- Off the Wagon. Michael has stopped drinking for five weeks, to prevent anxiety attacks, but falls off the wagon - hard - during Harold's birthday party.
- Parallel Porn Titles: Boys in the Sand, a landmark gay porn film.
- Parlor Games: Michael pressures the guests into a playing a game which involves calling the one person they truly believe they've loved and telling them how they feel. This does not go down well.
- Real Time
- "The Reason You Suck" Speech.
Harold: Now it's my turn, and ready or not, Michael, here goes: you're a sad and pathetic man. You're a homosexual and you don't want to be, but there's nothing you can do to change it. Not all the prayers to your God, not all the analysis you can buy, in all the years you've go left to live. You may one day be able to know a heterosexual life - if you want it desperately enough, if you pursue it with the fervor with which you annihilate. But you'll always be homosexual as well. Always Michael. Always. Until the day you die.
- Recycled in Space. Who's Afraid of Virginia Woolf? WITH GAYS!
- Schiff One-Liner: "As my father said to me when he died in my arms, 'I don't understand any of it. I never did.'"
- The Sixties
- The Stoner: Harold. "What I am, Michael, is a 32 year-old, ugly, pockmarked Jew fairy, and if it takes me a little while to pull myself together, and if I smoke a little grass before I get up the nerve to show my face to the world, it's nobody's goddamned business but my own. And how are you this evening?"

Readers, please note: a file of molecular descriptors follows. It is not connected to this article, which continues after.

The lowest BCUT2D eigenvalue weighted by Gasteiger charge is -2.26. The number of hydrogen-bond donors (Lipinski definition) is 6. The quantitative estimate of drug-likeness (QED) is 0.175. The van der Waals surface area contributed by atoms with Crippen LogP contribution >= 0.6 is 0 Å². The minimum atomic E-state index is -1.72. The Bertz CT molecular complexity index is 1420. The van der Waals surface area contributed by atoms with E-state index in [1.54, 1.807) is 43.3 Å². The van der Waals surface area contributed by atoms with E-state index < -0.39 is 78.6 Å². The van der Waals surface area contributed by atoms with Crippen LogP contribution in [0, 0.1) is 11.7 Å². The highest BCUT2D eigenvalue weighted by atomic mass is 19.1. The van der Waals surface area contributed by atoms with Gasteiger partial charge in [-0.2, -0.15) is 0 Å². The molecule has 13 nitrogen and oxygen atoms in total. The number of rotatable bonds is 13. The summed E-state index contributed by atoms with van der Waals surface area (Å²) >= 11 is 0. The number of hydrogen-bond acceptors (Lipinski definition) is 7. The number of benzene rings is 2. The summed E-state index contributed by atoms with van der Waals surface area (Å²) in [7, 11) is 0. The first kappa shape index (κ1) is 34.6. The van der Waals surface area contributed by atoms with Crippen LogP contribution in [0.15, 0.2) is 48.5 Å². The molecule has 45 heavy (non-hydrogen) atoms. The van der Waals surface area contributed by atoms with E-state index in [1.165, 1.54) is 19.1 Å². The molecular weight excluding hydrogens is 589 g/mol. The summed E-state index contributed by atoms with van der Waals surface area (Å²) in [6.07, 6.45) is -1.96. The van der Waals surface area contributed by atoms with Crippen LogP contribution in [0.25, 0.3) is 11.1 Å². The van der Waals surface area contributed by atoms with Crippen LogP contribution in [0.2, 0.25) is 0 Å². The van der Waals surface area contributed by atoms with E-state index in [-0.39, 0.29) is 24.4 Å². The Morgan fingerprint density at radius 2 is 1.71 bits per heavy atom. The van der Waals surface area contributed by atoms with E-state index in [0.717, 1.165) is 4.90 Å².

- Token Minority: Bernard
- The sequel The Men From the Boys adds an Asian named Rick.
- Unusual Euphemism: Michael refers to anxiety attacks as "icks".
- Vitriolic Best Buds: Michael and Harold. While it isn't clear they are best friends, two moments reveal their deep relationship: Michael's gift to Harold, and Harold's quiet assurance after giving him the above "The Reason You Suck" Speech "I'll call you tomorrow."
- Emory and Bernard are a type two example.
- Village Bicycle: Larry, much to Hank's frustration.
- Volleying Insults
- Where Da White Women At?: A variant of this is done with Bernard, a gay black man in love with a wealthy, straight white man that his family worked for.
- What Happened to the Mouse?: The question of whether Alan is straight or closeted, and what he was sobbing about when he called Michael early in the film is never answered - deliberately.
- With Friends Like These...